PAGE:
Milestones: Friday, October 20, 2023
THE NOTORIOUS RED SCARE EXPANDED INTO FULL FORCE IN WASHINGTON, D.C. ON OCT. 20, 1947, when a Congressional committee began a large-scale investigation of what it alleged was Communist influence in glamorous – and liberal – Hollywood. The committee interrogated many prominent witnesses: “Are you or have you ever been a member of the Communist Party?” The committee was reacting to increased tension in the Cold War between the world’s two superpowers—the United States and the Soviet Union – a Communist nation. Congress pressured Hollywood to begin a blacklist policy that banned the work of more than 300 screenwriters, actors and directors whom the House Un-American Activities Committee had not cleared as safe. Among these were Brooklyn composer Aaron Copland, Brooklyn playwright Arthur Miller and writers Dashiell Hammett, Lillian Hellman and Dorothy Parker, as well as actor and filmmaker Orson Welles.
As a U.S. Senator, hardliner Republican Joseph McCarthy of Wisconsin was not a member of the House Committee. But starting in 1950, he is considered to have been the most vocal fearmonger alleging widespread Communist infiltration. Although President Dwight D. Eisenhower did not publicly confront McCarthy, he worked behind the scenes to get McCarthy discredited. The Senate in December 1954 formally censured Senator McCarthy by a vote of 67–22.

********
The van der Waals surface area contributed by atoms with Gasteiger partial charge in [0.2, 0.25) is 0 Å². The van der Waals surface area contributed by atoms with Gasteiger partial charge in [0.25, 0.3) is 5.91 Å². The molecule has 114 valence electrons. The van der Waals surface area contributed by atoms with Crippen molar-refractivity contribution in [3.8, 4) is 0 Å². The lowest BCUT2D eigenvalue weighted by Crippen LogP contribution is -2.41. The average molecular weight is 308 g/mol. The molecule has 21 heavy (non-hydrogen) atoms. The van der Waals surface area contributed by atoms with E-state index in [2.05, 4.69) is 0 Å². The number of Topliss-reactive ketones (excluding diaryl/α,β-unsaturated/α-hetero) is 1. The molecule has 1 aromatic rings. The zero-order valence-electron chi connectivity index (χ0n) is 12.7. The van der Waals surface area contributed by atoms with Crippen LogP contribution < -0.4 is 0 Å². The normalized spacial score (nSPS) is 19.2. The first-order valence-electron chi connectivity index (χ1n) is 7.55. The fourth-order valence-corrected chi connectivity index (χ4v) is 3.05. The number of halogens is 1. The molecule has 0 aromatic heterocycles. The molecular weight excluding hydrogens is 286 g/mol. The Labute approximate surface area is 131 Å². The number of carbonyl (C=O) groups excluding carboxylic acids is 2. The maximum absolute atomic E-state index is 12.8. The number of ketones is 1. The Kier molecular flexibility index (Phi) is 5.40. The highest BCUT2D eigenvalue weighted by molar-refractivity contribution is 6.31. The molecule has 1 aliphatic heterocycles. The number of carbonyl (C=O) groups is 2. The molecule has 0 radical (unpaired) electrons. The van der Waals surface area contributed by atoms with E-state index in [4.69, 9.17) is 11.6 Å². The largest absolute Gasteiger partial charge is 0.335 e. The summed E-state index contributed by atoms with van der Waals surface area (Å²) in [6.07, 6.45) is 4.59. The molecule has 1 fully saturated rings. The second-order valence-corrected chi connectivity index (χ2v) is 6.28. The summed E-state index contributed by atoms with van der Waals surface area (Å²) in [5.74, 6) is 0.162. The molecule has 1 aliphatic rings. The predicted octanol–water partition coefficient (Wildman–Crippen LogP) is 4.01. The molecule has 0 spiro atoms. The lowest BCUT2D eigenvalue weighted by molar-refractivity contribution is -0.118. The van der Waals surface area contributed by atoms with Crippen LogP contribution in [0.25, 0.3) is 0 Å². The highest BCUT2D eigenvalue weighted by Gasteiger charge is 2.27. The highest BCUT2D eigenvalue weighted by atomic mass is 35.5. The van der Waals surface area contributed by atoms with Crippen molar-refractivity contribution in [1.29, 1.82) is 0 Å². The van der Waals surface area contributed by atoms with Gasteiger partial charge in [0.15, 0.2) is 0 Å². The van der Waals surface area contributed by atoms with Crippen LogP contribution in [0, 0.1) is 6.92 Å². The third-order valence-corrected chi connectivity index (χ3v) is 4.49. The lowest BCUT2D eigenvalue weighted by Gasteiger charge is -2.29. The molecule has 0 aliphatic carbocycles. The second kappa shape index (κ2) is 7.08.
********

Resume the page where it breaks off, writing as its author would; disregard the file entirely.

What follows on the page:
THE SATURDAY NIGHT MASSACRE — A DRAMATIC TURNING POINT IN THE WATERGATE SCANDAL BROKE OUT ON Saturday, Oct. 20, 1973 when then-President Richard M. Nixon discharged special Watergate prosecutor Archibald Cox after he demanded tapes of Oval Office conversations related to Watergate. Nixon ordered then-Solicitor General Robert Bork to fire Cox, which led Deputy Attorney General William B. Ruckelshaus and Attorney General Elliot L. Richardson to resign. The incident, which became known as “The Saturday Night Massacre,” prompted immediate reprisal for Nixon, including widespread demand that Congress impeach him. The following August, Nixon resigned rather than face impeachment.
Solicitor General Robert Bork was the same person whom the Senate 14 years later rejected for a U.S. Supreme Court seat after a series of contentious hearings.. The Solicitor General, who reports to the Attorney General, often argues cases before the Supreme Court.
NOBEL PRIZE FOR DISCOVERING THE NEUTRON — JAMES CHADWICK, born Oct. 20, 1891 in Cheshire, England, was a physicist who studied beta radiation and later joined the Manhattan Project team in New York. Although his focused study of beta radiation was interrupted during World War I when he was interned at the Ruhleben camp near Berlin, he managed to maintain a laboratory, where he improvised with experiments involving radioactive toothpaste and other materials. After his release, he continued his research in England and published his findings. The fruit of Chadwick’s work was titled “Possible Existence of a Neutron.” His continued research in that field earned him the Nobel Prize in Physics in 1935, as his proof led to the fission of uranium isotope 235 and toward the creation of the atomic bomb before the Nazis could develop it. He joined the Manhattan Project in 1940, incorporating his work on tube alloys.